Question: in all your years of gaming, have you ever said to yourself, “You know what's really missing from the interactive experience? A voice that describes everything I do.” No? Me neither. Well despite the near universal non-demand for such a thing, developer SuperGiant Games figured the making of it was unavoidable and thus we have Bastion, a new never-endingly narrated action RPG. Lucky for us, even with this odd and not-so-successful audio overlay, the game is one of the best we’ve seen so far this year.
Bastion tells the story of how a once idyllic land called Caelondia is destroyed by a vaguely described Calamity and is saved by the efforts of one humble little hero. Starting in the middle of the narrative, the game gives us control of a nameless little hero who answers simply to “the Kid” and sets us on the path to restoring his lost society. In a system SuperGiant calls “dynamic narration”, every move the Kid makes--from the moment he wakes inside what looks like a ruined temple till he brings the story to a climactic close--is accompanied by a grizzled, throaty voiceover. This voice (we discover later) belongs to a mysterious wise man called Ruckus and while on paper, the idea probably seemed pretty cool, in reality, it's a gimmick that wears thin pretty quickly and just doesn't add very much.
Actually, if I'm completely honest, more than an hour of listening to this gravelly chronicler is extremely irritating. I mean, when you walk across a room, do you really need a voice that sounds like a chain-smoking cowboy to say, “The Kid walked across the room”? And that's the other thing; somehow the voice itself just doesn't fit the overall character of the game. Bastion’s artwork makes it look like some sort of anime-inspired fantasy while the narrator sounds like he belongs in a saloon in Dodge City. This disconnect wouldn't be quite so bad if only you didn't have to tolerate it throughout the entire game.
Thankfully, the annoying narrator thing represents Bastion’s only significant negative; otherwise, it's a really strong game. The colorful, 2D, hand-painted graphics will draw you in immediately and the fun, creative gameplay will keep you hooked. There are a number of things that make Bastion both beautiful and unique: to start, as the Kid moves through the environment, (seen from a top-down, isometric point of view) the nonexistent ground swoops up from below in mosaic-like pieces to form the path as he runs. This changes as environments change, offering a lot of different flavors of eye candy and lots of pretty special effects.
The game's RPG elements are also handled in a fun, fresh way. The Kid's overreaching goal is to restore Caelondia by collecting a series of magical shards and he does this by going on search missions. Between these missions, he returns to the Bastion where he can chat with his good buddy Ruckus and build things like an Arsenal, a Forge, a Shrine, a Lost and Found and other useful structures. Passive buffs are gained by drinking spirits obtained from a Distillery and weapon upgrades are done in the Forge using materials (called things like “Something Greasy” or “Something Scary”) found during missions. You can carry two weapons at one time and equip one special attack and all of these are fun to use. Simple tweaks to familiar weapons and combat mechanics make them unique, like the way the flamethrower has been turned into a squeeze bellows. In one of the most interesting additions, you can tweak your enemy's abilities as well as your own. The Bastion's Shrine allows you to invoke various gods who then impart their power to your enemies, making them stronger. Why would you do this? Because defeating stronger enemies grants you greater bonuses, of course. It’s fun experimenting with invoking different gods and testing the effects on your enemies and if these newly augmented enemies kick your ass, you can toggle the gods off until you or your weapons are stronger.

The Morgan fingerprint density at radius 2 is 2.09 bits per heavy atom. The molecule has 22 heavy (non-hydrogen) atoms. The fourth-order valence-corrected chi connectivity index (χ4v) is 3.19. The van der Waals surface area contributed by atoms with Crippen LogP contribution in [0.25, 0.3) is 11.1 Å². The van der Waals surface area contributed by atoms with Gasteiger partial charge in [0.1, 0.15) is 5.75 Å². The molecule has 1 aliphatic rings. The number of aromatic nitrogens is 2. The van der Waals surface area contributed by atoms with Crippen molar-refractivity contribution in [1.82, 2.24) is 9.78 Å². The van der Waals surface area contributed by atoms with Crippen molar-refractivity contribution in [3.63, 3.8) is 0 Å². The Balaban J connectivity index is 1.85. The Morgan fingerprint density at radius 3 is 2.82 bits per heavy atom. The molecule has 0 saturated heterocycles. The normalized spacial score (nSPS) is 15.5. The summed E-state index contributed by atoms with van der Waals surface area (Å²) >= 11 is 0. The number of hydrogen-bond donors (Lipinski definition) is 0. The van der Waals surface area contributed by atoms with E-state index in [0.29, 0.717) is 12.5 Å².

In addition to challenging yourself by creating stronger foes, you can also hone your combat skills in various Proving Grounds. These closed arenas focus on individual skills like pike combat or mortar usage, granting you both upgrade materials and, if you do well enough, new skills.Combat throughout the game is dynamic and interesting and with so many cool weapons to choose from, it's fun figuring out which ones fit your play style and which ones work best against which enemies. For story lovers, there are a good amount of collectible items that serve no purpose other than to provide hints regarding Caelondia before the Calamity and for music lovers, there's a beautiful soundtrack that's an innovative mix of Western and Eastern themes. Sometimes it sounds like something that would play at the end of a Hollywood Western and sometimes its Indian rhythms give it a much more exotic feel. Best of all—aurally speaking—are its haunting vocal themes.
While the game’s first playthrough is good for about four hours of entertainment, you can lengthen that by playing through again on the “New Game Plus” mode that unlocks once you’ve beaten the game. This mode allows you to start the game again with all your XP and weapons intact and unlocks new spirits and Shrine idols, a situation that gives you many new options in terms of upping the challenge and beating your personal best. Bastion’s a great little RPG but above and beyond genre, it’s one of the best-looking, best-sounding (despite the pointless narrator), best-playing games you'll download this year and a total bargain at 1200 Microsoft Points. We've still got half the summer to go, folks. Don't finish it without getting hip to the Bastion.